• Hump Mountain


    National Scenic Trail CT,GA,MA,MD,ME,NC,NH,NJ,NY,PA,TN,VA,VT,WV

There are park alerts in effect.
show Alerts »

    Due to recent heavy rains, some stream crossings in Maine may be hazardous. the best course may be to wait for the waters to recede. If the water looks too dangerous to cross, it probably is. If the water looks fordable, follow the safety tips here -> More »

Curriculum Materials

Appalachian Trail curriculum materials developed by Trail to Every Classroom participants will be posted soon. Some related materials can be found below.

Please see our Online Gallery for some curriculum case studies.

Browse Our Curriculum Materials


Showing results 1-2 of 2

  • Natchez Trace Parkway

    Trails Across America (secondary 8th-12th)

    Trails Across America (secondary 8th-12th)

    Students will work in pairs to research National Historic and Scenic Trails and develop a compare and contrast report of two trails. Students will work in pairs to research and compare two scenic trails or two historic trails (see list). They will present their reports orally to the rest of the class. Visual aids are to be encouraged. If display boards are used as part of the assignment, the teacher should obtain permission to display them in the school or at a public library.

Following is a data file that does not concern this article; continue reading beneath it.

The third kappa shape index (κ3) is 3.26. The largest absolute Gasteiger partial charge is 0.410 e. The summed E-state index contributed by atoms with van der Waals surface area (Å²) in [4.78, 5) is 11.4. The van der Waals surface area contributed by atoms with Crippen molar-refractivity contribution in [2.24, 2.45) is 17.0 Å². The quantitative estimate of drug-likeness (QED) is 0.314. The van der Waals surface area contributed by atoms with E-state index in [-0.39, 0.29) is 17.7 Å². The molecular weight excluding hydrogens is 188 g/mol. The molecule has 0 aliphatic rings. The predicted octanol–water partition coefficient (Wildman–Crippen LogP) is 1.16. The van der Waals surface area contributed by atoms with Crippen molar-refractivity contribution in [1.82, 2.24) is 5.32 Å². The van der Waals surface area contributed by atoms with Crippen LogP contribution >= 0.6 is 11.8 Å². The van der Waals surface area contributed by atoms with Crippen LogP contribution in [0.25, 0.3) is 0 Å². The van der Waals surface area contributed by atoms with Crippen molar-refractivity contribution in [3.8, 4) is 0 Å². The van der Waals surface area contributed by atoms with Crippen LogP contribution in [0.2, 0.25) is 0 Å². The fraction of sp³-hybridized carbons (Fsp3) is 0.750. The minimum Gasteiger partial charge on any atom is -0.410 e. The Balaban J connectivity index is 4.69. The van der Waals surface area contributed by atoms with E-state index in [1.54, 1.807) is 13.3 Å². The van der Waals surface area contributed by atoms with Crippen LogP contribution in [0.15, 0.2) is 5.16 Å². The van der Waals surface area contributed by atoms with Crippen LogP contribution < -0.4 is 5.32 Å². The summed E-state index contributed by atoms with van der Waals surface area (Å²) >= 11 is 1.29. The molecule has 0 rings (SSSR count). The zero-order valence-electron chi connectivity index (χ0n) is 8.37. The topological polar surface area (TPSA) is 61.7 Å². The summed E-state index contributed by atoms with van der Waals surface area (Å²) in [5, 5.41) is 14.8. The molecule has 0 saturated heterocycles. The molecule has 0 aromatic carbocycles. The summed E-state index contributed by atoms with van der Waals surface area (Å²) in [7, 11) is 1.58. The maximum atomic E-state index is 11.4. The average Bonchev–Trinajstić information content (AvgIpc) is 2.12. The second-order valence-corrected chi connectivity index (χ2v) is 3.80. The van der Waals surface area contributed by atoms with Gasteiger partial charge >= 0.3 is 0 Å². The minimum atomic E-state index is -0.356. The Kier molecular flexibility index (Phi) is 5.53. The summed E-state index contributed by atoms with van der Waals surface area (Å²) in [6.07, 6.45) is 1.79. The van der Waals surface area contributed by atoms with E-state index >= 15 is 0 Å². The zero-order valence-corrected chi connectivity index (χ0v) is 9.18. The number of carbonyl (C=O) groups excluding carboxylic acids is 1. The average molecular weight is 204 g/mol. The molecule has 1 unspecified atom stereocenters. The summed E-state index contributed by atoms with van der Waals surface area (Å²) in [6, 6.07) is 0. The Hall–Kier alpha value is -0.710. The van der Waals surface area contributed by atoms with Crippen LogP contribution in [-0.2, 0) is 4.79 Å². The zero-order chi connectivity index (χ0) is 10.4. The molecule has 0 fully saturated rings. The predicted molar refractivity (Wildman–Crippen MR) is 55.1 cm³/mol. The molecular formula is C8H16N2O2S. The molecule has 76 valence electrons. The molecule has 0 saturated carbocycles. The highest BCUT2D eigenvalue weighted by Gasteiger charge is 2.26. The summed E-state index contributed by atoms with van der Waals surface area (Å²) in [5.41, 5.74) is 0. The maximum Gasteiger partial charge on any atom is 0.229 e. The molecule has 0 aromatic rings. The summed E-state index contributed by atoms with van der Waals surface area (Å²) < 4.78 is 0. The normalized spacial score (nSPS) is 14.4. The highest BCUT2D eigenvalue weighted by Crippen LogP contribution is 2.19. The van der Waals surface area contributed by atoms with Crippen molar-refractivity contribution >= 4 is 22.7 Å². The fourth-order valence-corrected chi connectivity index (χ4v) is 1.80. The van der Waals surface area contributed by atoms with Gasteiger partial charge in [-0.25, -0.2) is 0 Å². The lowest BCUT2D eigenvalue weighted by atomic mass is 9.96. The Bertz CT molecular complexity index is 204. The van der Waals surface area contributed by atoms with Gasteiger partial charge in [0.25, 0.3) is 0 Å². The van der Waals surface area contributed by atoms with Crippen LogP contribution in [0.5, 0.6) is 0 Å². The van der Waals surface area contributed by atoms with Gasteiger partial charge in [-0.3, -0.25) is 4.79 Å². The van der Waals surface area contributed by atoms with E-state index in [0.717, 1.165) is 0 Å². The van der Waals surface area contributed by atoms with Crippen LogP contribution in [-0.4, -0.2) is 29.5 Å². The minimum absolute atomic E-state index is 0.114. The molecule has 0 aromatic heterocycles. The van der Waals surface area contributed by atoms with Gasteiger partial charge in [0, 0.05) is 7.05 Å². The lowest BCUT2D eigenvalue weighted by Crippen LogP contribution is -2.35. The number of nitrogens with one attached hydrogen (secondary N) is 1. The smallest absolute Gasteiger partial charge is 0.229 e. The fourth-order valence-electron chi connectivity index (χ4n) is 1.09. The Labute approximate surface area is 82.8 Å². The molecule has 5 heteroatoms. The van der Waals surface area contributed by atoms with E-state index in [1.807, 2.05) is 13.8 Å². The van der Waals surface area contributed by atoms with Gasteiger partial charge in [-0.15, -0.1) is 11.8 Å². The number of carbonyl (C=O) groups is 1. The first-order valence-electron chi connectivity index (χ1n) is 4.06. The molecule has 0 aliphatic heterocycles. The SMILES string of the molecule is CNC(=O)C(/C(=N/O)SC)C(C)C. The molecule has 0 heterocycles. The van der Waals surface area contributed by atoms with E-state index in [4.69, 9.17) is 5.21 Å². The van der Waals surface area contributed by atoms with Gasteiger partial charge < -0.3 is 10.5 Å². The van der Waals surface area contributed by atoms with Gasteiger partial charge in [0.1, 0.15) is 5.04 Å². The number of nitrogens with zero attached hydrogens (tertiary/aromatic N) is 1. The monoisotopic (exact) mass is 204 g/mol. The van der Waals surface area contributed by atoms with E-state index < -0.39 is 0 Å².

• Natchez Trace Parkway

    Trails Across America (5th-7th)

    Trails Across America (5th-7th)

    Students will research National Historic and Scenic Trails, answer questions about the trail, generate a map showing the locations of the trails, and report orally. The students may work alone or in pairs. They will research an assigned trail (see list) on the internet www.nps.gov/nts or through maps pre-ordered or downloaded by the teacher. They will answer the questions on the worksheet. They will map their trail on a blank US map. When the students are finished, they will share what they have

Did You Know?

Trail Length

The total length of the Appalachian Trail is more than 2,175 miles. The Trail was designed, constructed, and marked in the 1920's and 1930's by volunteer hiking clubs brought together by the volunteer-based, nonprofit Appalachian Trail Conservancy (ATC).